A new study from the University of Missouri found that a popular supplement used for a variety of beneficial health outcomes may, in fact, be responsible for increasing the risk of some cancers.
The supplement, a form of vitamin B3 called nicotinamide riboside (NR), has been the subject of commercial studies finding benefits for cardiovascular, metabolic and neurological health.
NR has often been touted as an “anti-aging” vitamin, according to KTLA sister station WFLA. The National Institute of Health reports that it can be used to “modulate the aging process and thereby exhibit life-prolonging effects.”
But researchers at Mizzou found that the supplement could actually increase the risk of serious diseases, including the development of breast cancer and brain metastases.
Researchers found that high levels of NR can not only increase a person’s risk of developing “triple-negative breast cancer” but also cause the cancer to spread to the brain. At that point, there are no viable treatment options and the cancer becomes terminal.
Elena Goun, an associate professor of chemistry at Mizzou, was interested in researching the causes of cancer metastasis after her father died of colon cancer that spread to other parts of his body.
Goun wanted to investigate whether NR could actually feed cancer cells, as the supplement is known for helping to increase the cellular energy that fuels cancer cells.
“Some people take them [vitamins and supplements] because they automatically assume that vitamins and supplements only have positive health benefits, but very little is known about how they actually work,” Goun said in a press release. “This lack of knowledge inspired us to study the basic questions about how vitamins and supplements work in the body.”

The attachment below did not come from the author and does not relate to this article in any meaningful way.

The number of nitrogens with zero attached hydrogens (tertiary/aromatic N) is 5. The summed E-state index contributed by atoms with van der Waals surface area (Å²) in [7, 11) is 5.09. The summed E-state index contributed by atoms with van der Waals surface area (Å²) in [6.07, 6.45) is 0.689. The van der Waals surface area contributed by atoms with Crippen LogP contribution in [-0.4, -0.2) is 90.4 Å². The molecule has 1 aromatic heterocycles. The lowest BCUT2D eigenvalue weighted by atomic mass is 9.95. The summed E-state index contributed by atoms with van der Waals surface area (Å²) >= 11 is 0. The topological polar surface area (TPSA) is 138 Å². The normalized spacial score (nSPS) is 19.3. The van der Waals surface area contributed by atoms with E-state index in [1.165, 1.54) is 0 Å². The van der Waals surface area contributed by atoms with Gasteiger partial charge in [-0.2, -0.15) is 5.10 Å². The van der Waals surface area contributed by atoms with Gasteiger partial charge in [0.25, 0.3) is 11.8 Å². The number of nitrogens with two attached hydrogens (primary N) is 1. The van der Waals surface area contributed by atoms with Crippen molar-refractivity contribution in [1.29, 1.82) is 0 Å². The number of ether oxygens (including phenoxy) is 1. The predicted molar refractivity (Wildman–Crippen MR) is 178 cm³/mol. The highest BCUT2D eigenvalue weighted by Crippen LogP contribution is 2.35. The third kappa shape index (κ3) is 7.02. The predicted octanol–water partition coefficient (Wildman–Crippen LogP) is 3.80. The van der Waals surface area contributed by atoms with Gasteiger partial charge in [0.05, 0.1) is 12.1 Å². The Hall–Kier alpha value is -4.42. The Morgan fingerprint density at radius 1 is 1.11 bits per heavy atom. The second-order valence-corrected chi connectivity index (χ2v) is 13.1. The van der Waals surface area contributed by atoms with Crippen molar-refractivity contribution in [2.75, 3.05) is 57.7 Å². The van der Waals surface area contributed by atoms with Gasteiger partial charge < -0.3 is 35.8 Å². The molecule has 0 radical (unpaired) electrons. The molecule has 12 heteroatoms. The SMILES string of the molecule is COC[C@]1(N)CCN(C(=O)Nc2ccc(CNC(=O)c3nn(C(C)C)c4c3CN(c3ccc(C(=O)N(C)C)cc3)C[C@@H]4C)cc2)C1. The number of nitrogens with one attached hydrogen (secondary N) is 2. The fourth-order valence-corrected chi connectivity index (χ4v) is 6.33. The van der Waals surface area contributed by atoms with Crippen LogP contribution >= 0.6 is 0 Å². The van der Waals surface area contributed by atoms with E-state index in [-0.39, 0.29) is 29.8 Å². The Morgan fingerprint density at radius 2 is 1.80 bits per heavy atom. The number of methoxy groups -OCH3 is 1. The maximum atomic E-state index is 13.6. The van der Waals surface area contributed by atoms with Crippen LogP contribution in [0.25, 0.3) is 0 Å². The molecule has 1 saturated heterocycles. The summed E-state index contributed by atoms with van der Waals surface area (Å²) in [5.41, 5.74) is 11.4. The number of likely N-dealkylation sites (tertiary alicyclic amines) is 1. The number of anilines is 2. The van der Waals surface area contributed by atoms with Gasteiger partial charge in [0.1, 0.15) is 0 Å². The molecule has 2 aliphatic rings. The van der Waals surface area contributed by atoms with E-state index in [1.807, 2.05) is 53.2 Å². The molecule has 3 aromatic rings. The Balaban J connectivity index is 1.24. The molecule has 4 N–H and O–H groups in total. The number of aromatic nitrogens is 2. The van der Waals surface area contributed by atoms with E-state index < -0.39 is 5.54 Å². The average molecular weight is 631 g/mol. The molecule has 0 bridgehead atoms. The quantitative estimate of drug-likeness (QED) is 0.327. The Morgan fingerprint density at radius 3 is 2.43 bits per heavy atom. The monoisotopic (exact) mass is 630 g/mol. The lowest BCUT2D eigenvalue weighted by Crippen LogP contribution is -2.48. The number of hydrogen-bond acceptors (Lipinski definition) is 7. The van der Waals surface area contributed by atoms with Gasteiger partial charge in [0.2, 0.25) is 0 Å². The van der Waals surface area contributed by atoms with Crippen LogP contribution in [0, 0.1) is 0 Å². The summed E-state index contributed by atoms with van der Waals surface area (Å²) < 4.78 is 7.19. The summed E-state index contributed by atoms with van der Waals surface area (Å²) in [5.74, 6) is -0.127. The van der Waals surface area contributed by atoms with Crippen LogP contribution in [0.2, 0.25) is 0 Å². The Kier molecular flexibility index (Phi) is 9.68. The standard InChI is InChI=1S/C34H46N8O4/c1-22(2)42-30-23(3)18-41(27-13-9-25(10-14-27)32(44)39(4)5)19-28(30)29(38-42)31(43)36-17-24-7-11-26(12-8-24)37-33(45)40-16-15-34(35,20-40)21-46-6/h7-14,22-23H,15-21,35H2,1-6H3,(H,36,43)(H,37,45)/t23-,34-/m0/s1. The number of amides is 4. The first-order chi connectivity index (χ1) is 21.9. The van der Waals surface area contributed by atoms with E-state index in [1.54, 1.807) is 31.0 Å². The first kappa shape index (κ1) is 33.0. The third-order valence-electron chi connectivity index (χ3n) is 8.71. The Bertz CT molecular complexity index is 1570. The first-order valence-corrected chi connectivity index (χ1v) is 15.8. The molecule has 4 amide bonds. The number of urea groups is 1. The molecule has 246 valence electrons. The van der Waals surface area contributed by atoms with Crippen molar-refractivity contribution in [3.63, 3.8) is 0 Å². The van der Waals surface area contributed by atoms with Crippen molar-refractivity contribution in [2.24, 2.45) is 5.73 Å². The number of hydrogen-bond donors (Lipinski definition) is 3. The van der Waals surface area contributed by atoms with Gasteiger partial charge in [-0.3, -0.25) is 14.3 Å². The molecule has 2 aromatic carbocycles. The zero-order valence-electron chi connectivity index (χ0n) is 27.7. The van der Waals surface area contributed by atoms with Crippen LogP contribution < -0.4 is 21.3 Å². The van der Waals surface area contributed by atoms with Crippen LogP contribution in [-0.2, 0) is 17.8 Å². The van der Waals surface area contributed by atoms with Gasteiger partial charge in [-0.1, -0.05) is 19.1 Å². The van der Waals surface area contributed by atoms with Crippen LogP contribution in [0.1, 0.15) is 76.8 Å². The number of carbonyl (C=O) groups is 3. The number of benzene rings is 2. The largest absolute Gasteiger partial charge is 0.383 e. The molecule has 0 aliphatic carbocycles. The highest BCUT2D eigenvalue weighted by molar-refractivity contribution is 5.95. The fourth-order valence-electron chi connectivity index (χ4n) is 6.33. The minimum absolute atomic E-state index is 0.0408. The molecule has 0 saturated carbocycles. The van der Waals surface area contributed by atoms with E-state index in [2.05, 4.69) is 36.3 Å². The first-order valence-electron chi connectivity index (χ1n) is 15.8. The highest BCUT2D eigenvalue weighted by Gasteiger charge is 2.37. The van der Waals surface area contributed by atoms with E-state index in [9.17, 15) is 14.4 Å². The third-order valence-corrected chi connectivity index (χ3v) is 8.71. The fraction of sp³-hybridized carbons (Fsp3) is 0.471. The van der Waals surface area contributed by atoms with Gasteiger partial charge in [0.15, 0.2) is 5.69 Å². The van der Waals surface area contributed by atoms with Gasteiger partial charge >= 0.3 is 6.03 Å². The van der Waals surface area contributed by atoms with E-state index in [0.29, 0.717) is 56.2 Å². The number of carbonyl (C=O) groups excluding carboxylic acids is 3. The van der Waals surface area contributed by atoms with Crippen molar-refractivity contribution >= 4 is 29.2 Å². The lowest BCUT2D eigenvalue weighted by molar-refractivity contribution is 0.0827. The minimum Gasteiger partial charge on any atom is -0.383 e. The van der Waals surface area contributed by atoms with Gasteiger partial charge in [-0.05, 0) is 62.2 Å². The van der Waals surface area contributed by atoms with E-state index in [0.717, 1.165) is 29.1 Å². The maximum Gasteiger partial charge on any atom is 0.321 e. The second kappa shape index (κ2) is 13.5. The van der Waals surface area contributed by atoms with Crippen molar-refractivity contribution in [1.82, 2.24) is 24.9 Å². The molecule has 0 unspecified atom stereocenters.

Goun added that NR is part of many studies, but much is still unknown, likening it to a “black box.”
“Our work is especially important given the wide commercial availability and large number of ongoing human clinical trials using NR to reduce the side effects of cancer therapy in patients,” Goun said.
Gold and her fellow researchers used “ultrasensitive bioluminescent imaging” to detect NR in real time without invasive instruments. Using the imaging technique, they were able to find that the brighter the light appears, the more NR was present in a patient.
The study’s findings, Goun said, highlight the need for careful research on supplements like NR before recommending them for commercial use, especially when those taking the vitamin have various types of health problems. She added that it is important that medical care is personalized for each person.
Goun hopes their findings will aid in the fight against cancer and “the development of certain inhibitors to make cancer therapies such as chemotherapy more effective.”
Click here to read more about the University of Missouri study and the other researchers involved in the project.
Suggest a correction